Good luck finding an underground engineer

May 30, 2022
Good luck finding an underground engineer

Dion Hershan, Head of Australian Equities, provides his reflections on a recent trip to Western Australia and details three key challenges facing Australia’s resources sector. 

I have just returned from a visit to Perth for the first time in two and a half years. There is a clear 2010 style echo: everything you have heard and read about ‘help wanted’ signs, $8 lattes and Uber prices super-surging appears to be true. The implications, though, are far broader. If you can’t get an Uber driver, good luck getting an underground geotechnical engineer!

With the economy booming, the recent commodity price surge (+16% YTD, 39%yoy) yet to actually filter through and state unemployment at a paltry 2.9% the pressure is building. This positive shock YTD is worth ~$94bn to Australia, mostly to WA given it is at the epicentre of the iron ore industry ($186b exports at spot prices*), LNG (Australia is the world’s 3rd largest exporter) and lithium (#1 producer and ramping). You can see why many locals want to secede and reclaim their GST receipts!

The planned capex boom (off a depressed base) seems almost impossible to deliver, and hyper-inflation for construction and production disappointment seems inevitable. However, so too do higher commodity prices given the markets are likely to remain tight. Since WA represents over 60% of Australia’s exploration expenditure (refer Chart 1) and is a clear #1 for construction activity, these are critically important dynamics for the Australian economy.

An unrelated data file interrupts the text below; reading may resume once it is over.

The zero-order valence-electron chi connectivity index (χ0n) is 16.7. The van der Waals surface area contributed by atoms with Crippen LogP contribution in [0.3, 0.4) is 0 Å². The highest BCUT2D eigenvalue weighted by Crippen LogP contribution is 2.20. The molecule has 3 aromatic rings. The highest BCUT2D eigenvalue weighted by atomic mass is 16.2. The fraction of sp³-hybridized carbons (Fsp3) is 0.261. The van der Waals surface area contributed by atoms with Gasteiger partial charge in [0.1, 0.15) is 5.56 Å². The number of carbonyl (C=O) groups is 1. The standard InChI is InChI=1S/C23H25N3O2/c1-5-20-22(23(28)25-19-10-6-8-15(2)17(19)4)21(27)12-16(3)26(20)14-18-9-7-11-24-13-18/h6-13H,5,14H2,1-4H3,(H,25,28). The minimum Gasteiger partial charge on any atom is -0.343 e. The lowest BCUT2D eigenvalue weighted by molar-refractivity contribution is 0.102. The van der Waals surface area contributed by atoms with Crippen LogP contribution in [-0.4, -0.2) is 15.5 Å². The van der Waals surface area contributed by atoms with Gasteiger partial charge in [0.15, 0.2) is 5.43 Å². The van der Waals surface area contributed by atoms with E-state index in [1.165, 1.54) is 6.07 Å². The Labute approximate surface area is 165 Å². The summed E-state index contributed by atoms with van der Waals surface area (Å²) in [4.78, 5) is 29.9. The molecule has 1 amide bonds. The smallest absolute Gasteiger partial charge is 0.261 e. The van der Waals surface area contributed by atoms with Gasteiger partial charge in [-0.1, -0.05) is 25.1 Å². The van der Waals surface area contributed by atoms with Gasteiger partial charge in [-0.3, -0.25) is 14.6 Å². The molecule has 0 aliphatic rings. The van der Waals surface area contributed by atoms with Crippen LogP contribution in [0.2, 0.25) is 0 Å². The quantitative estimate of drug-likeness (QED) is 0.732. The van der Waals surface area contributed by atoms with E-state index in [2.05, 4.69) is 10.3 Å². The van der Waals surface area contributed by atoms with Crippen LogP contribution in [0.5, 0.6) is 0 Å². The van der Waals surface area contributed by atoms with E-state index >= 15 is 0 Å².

For Australia’s resources sector to deliver into its potential it clearly needs; (i) a massive influx of skilled migration and appropriate environmental permitting that can be fast-tracked; (ii) companies/executives to take the risk and order long lead time items (there are 2-3 year waitlists for critical equipment) and (iii) a whole lot of luck. The need for Australia to deliver is also critically important to decarbonising globally, with 50% of the projected growth in lithium production up to 2030 expected to come from WA.

Our base case is that the bottlenecks represent a real impediment to volume growth, and high prices for future facing commodities could persist for some time. With that in mind we remain overweight producers Independence (Lithium, Nickel), Oz Minerals and Sandfire (Copper) and BHP (diversified) and underweight the companies with large, speculative/blue sky projects.


* As at 27 May 2022.